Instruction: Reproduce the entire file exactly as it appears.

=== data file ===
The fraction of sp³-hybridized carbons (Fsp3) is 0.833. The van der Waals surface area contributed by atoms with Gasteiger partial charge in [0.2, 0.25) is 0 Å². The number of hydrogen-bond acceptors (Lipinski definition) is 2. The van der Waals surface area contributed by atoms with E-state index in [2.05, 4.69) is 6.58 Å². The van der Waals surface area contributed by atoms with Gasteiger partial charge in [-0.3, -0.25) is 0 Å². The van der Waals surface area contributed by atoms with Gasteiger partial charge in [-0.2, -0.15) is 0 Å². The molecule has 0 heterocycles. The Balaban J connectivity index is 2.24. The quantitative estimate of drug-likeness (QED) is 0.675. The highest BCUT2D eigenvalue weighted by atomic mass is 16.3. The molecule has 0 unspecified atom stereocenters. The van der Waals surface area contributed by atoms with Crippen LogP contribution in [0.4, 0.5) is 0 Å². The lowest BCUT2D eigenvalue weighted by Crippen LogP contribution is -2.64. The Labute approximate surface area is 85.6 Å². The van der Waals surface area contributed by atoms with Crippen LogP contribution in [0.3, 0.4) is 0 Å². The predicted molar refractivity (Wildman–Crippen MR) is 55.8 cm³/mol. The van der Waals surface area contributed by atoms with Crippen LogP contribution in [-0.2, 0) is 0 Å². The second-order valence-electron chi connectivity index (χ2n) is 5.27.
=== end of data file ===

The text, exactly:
The fraction of sp³-hybridized carbons (Fsp3) is 0.833. The van der Waals surface area contributed by atoms with Gasteiger partial charge in [0.2, 0.25) is 0 Å². The number of hydrogen-bond acceptors (Lipinski definition) is 2. The van der Waals surface area contributed by atoms with E-state index in [2.05, 4.69) is 6.58 Å². The van der Waals surface area contributed by atoms with Gasteiger partial charge in [-0.3, -0.25) is 0 Å². The van der Waals surface area contributed by atoms with Gasteiger partial charge in [-0.2, -0.15) is 0 Å². The molecule has 0 heterocycles. The Balaban J connectivity index is 2.24. The quantitative estimate of drug-likeness (QED) is 0.675. The highest BCUT2D eigenvalue weighted by atomic mass is 16.3. The molecule has 0 unspecified atom stereocenters. The van der Waals surface area contributed by atoms with Crippen LogP contribution in [0.4, 0.5) is 0 Å². The lowest BCUT2D eigenvalue weighted by Crippen LogP contribution is -2.64. The Labute approximate surface area is 85.6 Å². The van der Waals surface area contributed by atoms with Crippen LogP contribution in [0.3, 0.4) is 0 Å². The predicted molar refractivity (Wildman–Crippen MR) is 55.8 cm³/mol. The van der Waals surface area contributed by atoms with Crippen LogP contribution in [-0.2, 0) is 0 Å². The second-order valence-electron chi connectivity index (χ2n) is 5.27.